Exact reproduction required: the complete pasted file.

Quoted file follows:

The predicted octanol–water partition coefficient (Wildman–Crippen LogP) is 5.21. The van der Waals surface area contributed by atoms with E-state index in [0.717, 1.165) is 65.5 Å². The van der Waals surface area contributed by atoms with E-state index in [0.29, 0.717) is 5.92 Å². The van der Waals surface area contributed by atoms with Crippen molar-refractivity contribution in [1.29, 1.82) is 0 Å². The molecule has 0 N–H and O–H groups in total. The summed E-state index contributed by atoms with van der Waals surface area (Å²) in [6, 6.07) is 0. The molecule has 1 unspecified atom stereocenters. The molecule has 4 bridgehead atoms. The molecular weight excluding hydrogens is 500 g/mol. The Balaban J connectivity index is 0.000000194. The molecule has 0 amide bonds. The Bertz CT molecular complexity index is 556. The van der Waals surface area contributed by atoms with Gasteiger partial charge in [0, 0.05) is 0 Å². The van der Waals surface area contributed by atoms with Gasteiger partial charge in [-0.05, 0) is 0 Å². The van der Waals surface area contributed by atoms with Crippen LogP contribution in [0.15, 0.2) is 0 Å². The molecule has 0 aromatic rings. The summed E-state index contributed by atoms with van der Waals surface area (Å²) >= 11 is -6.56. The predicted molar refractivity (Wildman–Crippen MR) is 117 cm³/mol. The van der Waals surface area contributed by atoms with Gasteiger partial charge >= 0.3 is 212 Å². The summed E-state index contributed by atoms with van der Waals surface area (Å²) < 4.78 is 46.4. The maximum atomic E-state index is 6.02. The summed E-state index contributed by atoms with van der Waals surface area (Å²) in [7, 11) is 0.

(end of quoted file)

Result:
The predicted octanol–water partition coefficient (Wildman–Crippen LogP) is 5.21. The van der Waals surface area contributed by atoms with E-state index in [0.717, 1.165) is 65.5 Å². The van der Waals surface area contributed by atoms with E-state index in [0.29, 0.717) is 5.92 Å². The van der Waals surface area contributed by atoms with Crippen molar-refractivity contribution in [1.29, 1.82) is 0 Å². The molecule has 0 N–H and O–H groups in total. The summed E-state index contributed by atoms with van der Waals surface area (Å²) in [6, 6.07) is 0. The molecule has 1 unspecified atom stereocenters. The molecule has 4 bridgehead atoms. The molecular weight excluding hydrogens is 500 g/mol. The Balaban J connectivity index is 0.000000194. The molecule has 0 amide bonds. The Bertz CT molecular complexity index is 556. The van der Waals surface area contributed by atoms with Gasteiger partial charge in [0, 0.05) is 0 Å². The van der Waals surface area contributed by atoms with Gasteiger partial charge in [-0.05, 0) is 0 Å². The van der Waals surface area contributed by atoms with Crippen LogP contribution in [0.15, 0.2) is 0 Å². The molecule has 0 aromatic rings. The summed E-state index contributed by atoms with van der Waals surface area (Å²) >= 11 is -6.56. The predicted molar refractivity (Wildman–Crippen MR) is 117 cm³/mol. The van der Waals surface area contributed by atoms with Gasteiger partial charge >= 0.3 is 212 Å². The summed E-state index contributed by atoms with van der Waals surface area (Å²) < 4.78 is 46.4. The maximum atomic E-state index is 6.02. The summed E-state index contributed by atoms with van der Waals surface area (Å²) in [7, 11) is 0.